Wondering whether you need life insurance? According to a recent study from LIMRA, it’s very possible that you don’t have enough protection. The study found that 30 percent of American households have no insurance and that 48 percent of households have a coverage gap of approximately $200,000 each. In fact, households with life insurance have, on average, only enough to replace three years’ worth of income.1
Unexpected death is one of the most significant risks you and your family face. The loss of your income could create serious financial hardship for your spouse, children and other loved ones. Life insurance can be an effective tool to manage the risk.
How do you know if life insurance is right for you? Below are a few groups who may or may not need life insurance, depending on their specific needs and goals. You should base your decision on your unique objectives and risks.
Many people buy life insurance for the first time when they become new parents. Your child is likely dependent on you for support, both financially and in other ways. If you pass away, the child will lose the support and protection you provide.
Life insurance can create funding and liquidity to pay for your child’s care if you pass away. You also may want to leave money to help pay for your child’s education or other goals. If you’re married, you might leave the funds to your spouse. If not, you may consider setting up a trust for your child’s benefit.
Even if you’re not the breadwinner in the home, life insurance could still be important. Stay-at-home parents still provide support in the form of child care and household maintenance. If you were to pass away, your spouse may have to pay for child care and other services. Life insurance can be used to replace all kinds of support, not just income.
Individuals With Significant Obligations
Even if you don’t have children, you may have other sizable obligations. For example, life insurance is often a requirement for major purchases that are funded by loans. If you take out a mortgage, the lender may require you to have life insurance to cover the loan balance if you pass away.
If you own a business, you could have obligations that still need to be paid even if you die. For instance, you may have outstanding loans. You could have employees who will need to be paid. The business may need liquidity to keep running in your absence. Life insurance could be a valuable protection tool.
Retirees With No Minor Children
Most people need life insurance when minor children are in the home. But what happens when those children grow up and move out? Do you still need life insurance at that time?
Possibly. You may no longer need life insurance to support your children after you pass away. However, you could need insurance for other reasons. Perhaps you want to create liquid assets for your spouse after you pass away. Or maybe you want to leave tax-free assets to your children or grandchildren. Life insurance can be used to help you achieve your estate planning goals.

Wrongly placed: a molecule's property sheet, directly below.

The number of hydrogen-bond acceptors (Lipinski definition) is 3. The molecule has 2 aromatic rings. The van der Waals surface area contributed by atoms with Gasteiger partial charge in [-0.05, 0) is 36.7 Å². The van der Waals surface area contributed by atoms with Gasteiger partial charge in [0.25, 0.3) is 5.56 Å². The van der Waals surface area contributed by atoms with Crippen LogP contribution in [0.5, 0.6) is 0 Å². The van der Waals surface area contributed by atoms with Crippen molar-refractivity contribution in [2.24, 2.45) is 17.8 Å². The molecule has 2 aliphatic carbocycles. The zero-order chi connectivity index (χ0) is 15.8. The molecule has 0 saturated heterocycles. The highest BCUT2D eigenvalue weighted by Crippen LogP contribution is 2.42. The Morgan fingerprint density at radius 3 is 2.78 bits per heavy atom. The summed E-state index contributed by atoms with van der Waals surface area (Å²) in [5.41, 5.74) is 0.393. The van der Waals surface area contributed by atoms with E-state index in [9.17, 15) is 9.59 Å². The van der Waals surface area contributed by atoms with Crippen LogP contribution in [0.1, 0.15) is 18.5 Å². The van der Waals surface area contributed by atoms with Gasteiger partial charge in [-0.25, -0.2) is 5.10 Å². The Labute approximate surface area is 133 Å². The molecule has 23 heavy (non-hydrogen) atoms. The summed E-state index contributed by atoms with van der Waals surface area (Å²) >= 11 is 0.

Children usually don’t need life insurance protection because they don’t have dependents. However, you could use life insurance as a financial planning tool for your child’s benefit. For instance, you could use a policy that has a cash value component to accumulate money. When the child goes to college, you could take funds out of the policy on a tax-efficient basis to help pay education costs.
Ready to explore your life insurance needs? Let’s talk about it. Contact us today at J. Harris Financial. We can help you analyze your needs and develop a strategy. Let’s connect soon and start the conversation.
Licensed Insurance Professional. This information is designed to provide a general overview with regard to the subject matter covered and is not state specific. The authors, publisher and host are not providing legal, accounting or specific advice for your situation. By providing your information, you give consent to be contacted about the possible sale of an insurance or annuity product. This information has been provided by a Licensed Insurance Professional and does not necessarily represent the views of the presenting insurance professional. The statements and opinions expressed are those of the author and are subject to change at any time. All information is believed to be from reliable sources; however, presenting insurance professional makes no representation as to its completeness or accuracy. This material has been prepared for informational and educational purposes only. It is not intended to provide, and should not be relied upon for, accounting, legal, tax or investment advice.
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